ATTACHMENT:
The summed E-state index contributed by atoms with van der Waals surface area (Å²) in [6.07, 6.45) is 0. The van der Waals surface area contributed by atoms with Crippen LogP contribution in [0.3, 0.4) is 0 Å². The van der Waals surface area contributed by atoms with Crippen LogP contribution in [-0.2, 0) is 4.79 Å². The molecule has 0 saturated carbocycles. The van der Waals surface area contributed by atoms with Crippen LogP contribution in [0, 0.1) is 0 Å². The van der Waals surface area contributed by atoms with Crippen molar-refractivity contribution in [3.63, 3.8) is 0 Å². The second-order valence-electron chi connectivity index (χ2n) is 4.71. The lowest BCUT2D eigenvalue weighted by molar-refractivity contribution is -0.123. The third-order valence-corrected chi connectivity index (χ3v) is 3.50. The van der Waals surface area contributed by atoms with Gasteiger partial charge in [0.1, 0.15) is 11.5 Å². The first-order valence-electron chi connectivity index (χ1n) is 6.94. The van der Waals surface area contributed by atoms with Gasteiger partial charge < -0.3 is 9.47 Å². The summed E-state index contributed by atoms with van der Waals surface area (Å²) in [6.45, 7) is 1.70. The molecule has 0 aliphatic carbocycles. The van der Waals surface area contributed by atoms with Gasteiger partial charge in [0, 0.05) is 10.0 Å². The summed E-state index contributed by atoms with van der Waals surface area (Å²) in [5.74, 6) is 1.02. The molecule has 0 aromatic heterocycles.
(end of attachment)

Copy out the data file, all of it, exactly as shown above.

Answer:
The summed E-state index contributed by atoms with van der Waals surface area (Å²) in [6.07, 6.45) is 0. The van der Waals surface area contributed by atoms with Crippen LogP contribution in [0.3, 0.4) is 0 Å². The van der Waals surface area contributed by atoms with Crippen LogP contribution in [-0.2, 0) is 4.79 Å². The molecule has 0 saturated carbocycles. The van der Waals surface area contributed by atoms with Crippen LogP contribution in [0, 0.1) is 0 Å². The van der Waals surface area contributed by atoms with Crippen molar-refractivity contribution in [3.63, 3.8) is 0 Å². The second-order valence-electron chi connectivity index (χ2n) is 4.71. The lowest BCUT2D eigenvalue weighted by molar-refractivity contribution is -0.123. The third-order valence-corrected chi connectivity index (χ3v) is 3.50. The van der Waals surface area contributed by atoms with Gasteiger partial charge in [0.1, 0.15) is 11.5 Å². The first-order valence-electron chi connectivity index (χ1n) is 6.94. The van der Waals surface area contributed by atoms with Gasteiger partial charge < -0.3 is 9.47 Å². The summed E-state index contributed by atoms with van der Waals surface area (Å²) in [6.45, 7) is 1.70. The molecule has 0 aliphatic carbocycles. The van der Waals surface area contributed by atoms with Gasteiger partial charge in [0, 0.05) is 10.0 Å². The summed E-state index contributed by atoms with van der Waals surface area (Å²) in [5.74, 6) is 1.02. The molecule has 0 aromatic heterocycles.